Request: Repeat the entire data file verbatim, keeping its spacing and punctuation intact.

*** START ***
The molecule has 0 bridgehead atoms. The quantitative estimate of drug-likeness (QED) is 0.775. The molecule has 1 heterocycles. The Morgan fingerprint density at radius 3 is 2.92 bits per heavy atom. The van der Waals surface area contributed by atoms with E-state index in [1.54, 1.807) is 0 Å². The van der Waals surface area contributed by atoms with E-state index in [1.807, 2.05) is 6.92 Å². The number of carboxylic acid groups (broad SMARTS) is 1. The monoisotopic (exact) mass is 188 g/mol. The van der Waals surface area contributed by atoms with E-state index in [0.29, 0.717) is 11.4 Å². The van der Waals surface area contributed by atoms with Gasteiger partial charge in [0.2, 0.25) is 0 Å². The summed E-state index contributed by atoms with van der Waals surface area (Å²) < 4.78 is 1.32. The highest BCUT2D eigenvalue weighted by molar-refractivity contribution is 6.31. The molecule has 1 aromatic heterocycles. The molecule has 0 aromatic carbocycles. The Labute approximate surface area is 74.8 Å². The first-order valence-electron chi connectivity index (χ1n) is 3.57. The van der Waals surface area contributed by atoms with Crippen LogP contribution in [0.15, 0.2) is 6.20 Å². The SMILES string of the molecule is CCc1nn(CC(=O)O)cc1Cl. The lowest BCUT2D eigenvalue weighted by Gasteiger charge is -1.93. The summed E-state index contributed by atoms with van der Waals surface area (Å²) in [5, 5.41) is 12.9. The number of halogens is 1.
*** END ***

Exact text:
The molecule has 0 bridgehead atoms. The quantitative estimate of drug-likeness (QED) is 0.775. The molecule has 1 heterocycles. The Morgan fingerprint density at radius 3 is 2.92 bits per heavy atom. The van der Waals surface area contributed by atoms with E-state index in [1.54, 1.807) is 0 Å². The van der Waals surface area contributed by atoms with E-state index in [1.807, 2.05) is 6.92 Å². The number of carboxylic acid groups (broad SMARTS) is 1. The monoisotopic (exact) mass is 188 g/mol. The van der Waals surface area contributed by atoms with E-state index in [0.29, 0.717) is 11.4 Å². The van der Waals surface area contributed by atoms with Gasteiger partial charge in [0.2, 0.25) is 0 Å². The summed E-state index contributed by atoms with van der Waals surface area (Å²) < 4.78 is 1.32. The highest BCUT2D eigenvalue weighted by molar-refractivity contribution is 6.31. The molecule has 1 aromatic heterocycles. The molecule has 0 aromatic carbocycles. The Labute approximate surface area is 74.8 Å². The first-order valence-electron chi connectivity index (χ1n) is 3.57. The van der Waals surface area contributed by atoms with Crippen LogP contribution in [0.15, 0.2) is 6.20 Å². The SMILES string of the molecule is CCc1nn(CC(=O)O)cc1Cl. The lowest BCUT2D eigenvalue weighted by Gasteiger charge is -1.93. The summed E-state index contributed by atoms with van der Waals surface area (Å²) in [5, 5.41) is 12.9. The number of halogens is 1.